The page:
We plod along,
and every so often, a short message comes over the CB, "We died."
It was Pam, relaying the status of the M715. After removing something
from the fuel delivery system, the "We died"'s became less frequent
and then nonexistent. At least their problems were easily fixable.
reach Crystal Mtn Road. We wait for the tail end to arrive. While
doing so, some quads and a dirt bike pass us, and inform us that
the route to the left is not the way to go. "Doesn't really go anywhere"
says one guy.
the Charile Wells book and sure enough, the book says to GO LEFT.
So, LEFT we go. Turns out, the book was right. I wonder where all
those other guys ended up, as we never saw em again...
Steve and family
test Scrap-iron's clearance.
We reach the
first entrance to the trail, a gnarly rock obstacle that I got stuck
in the last time I was there. We go on to the meadow and have lunch.
Finally! It's around 1:30pm or so and folks are hungry.
the Welle's head home, as they're in Castle rock, and have a doggie
waiting at home.
We stand around,
eat a bit, watch the kids play in the creek, and kibitz about Jeeps.
I lose track of my cell phone, but Steve finds it in the truck,
right where I left it. ;-)
It's much too
late to try Crystal Mtn (it's around 3pm or so) so we decide to
go play on the rock obstacle at the base of the trail. Steve wants
to go first, so I jump out and hike up to the top (not far, and
I walk on the easy route) to videotape the impending FSJ carnage.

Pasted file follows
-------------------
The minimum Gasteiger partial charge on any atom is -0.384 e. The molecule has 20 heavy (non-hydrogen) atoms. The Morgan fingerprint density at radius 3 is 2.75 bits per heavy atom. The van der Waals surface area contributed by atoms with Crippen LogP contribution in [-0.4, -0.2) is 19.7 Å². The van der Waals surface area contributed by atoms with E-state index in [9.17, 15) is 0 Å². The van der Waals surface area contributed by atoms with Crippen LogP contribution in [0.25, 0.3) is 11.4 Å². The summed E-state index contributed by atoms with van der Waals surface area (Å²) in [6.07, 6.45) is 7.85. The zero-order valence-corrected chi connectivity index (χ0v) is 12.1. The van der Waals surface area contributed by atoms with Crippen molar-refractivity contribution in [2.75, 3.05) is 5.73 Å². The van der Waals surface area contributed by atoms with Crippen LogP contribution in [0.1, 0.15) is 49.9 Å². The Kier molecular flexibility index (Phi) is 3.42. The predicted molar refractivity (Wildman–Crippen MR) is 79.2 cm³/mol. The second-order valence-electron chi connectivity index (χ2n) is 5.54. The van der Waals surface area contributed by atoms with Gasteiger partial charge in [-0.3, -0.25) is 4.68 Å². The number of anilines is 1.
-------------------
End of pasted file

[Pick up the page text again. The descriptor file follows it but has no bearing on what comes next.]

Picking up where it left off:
Iron does valiantly, spinning and bouncing around, but the deep
ruts and high rocks are no place for a stock height FSJ, and Steve
smartly decides to get strapped out. But not before providing some
good action, especially with Jeff stacking rocks and bouncing on
the front end, trying to give the front wheels traction.
Pam comes along
with the M715. Slow and steady, she makes it look like a walk in
the park. A bit of frame flex makes the fan hit something inside,
but that is all. The smile on her face says "OK, what's next??"
Ray comes up
with his WT Chero. His son wants him to take the harder route, but
experienced wisdom prevails over youthful excitement, and he expertly
crawls his Chero over an easier, but still challenging part. A bit
of tire spin proves that he didn't make it too easy, and the lack
of body damage showed he picked a good line.
Jeff runs down
to his truck and brings it up, rather uneventfully, but makes a
good show of it anyway.
C. goes for the MUCH harder route
he decides that he has to tackle a MUCH harder rock formation. This
has a hard approach angle and would end up with his truck almost
at a 45 degree angle, pointed up to the sky. He approaches cautiously,
then the tires grab and claw away madly at the rock, climbing the
front end up and onto the rocks. His rear tires reach the incline
and try in vain to propel the Jeep skyward. Another burst of tire
activity, accompanied by sounds of tires gnawing on rock, and metal
hitting the rocks. Then someone yells "Uh oh!". Someone else clarifies
the situation, "Driveshaft!"
the front driveshaft had had enough, and just let go. OOPS Well,
at least Jeff had a sense of humor about it, smiling in the driver's
seat, as if sitting in the winner's circle. He backs it down a little,
and he and Steve go about removing the broken parts. Fortunately,
the shaft didn't take anything else out with it.
With the driveshaft
removed, and stowed away in his truck (he wanted to show his buddies
@ work on Monday!), we headed home, taking the easier and more direct
Jeff and I
make a brief detour up the short section of Moody Hill that the
Project Jeep got through. I jumped in, fired it up, and rescued
it from its lonely spot among the trees. Going down, there was no
We met the
rest of the crew at the trailhead. Alan's gas tank strap broke,
and they were putting a racket strap on it, instead. We Bs'd some
more before heading home. Another day's 4 wheeling successfully
completed. No catastrophic failures and everyone was safe.
What a great
way to spend a Saturday!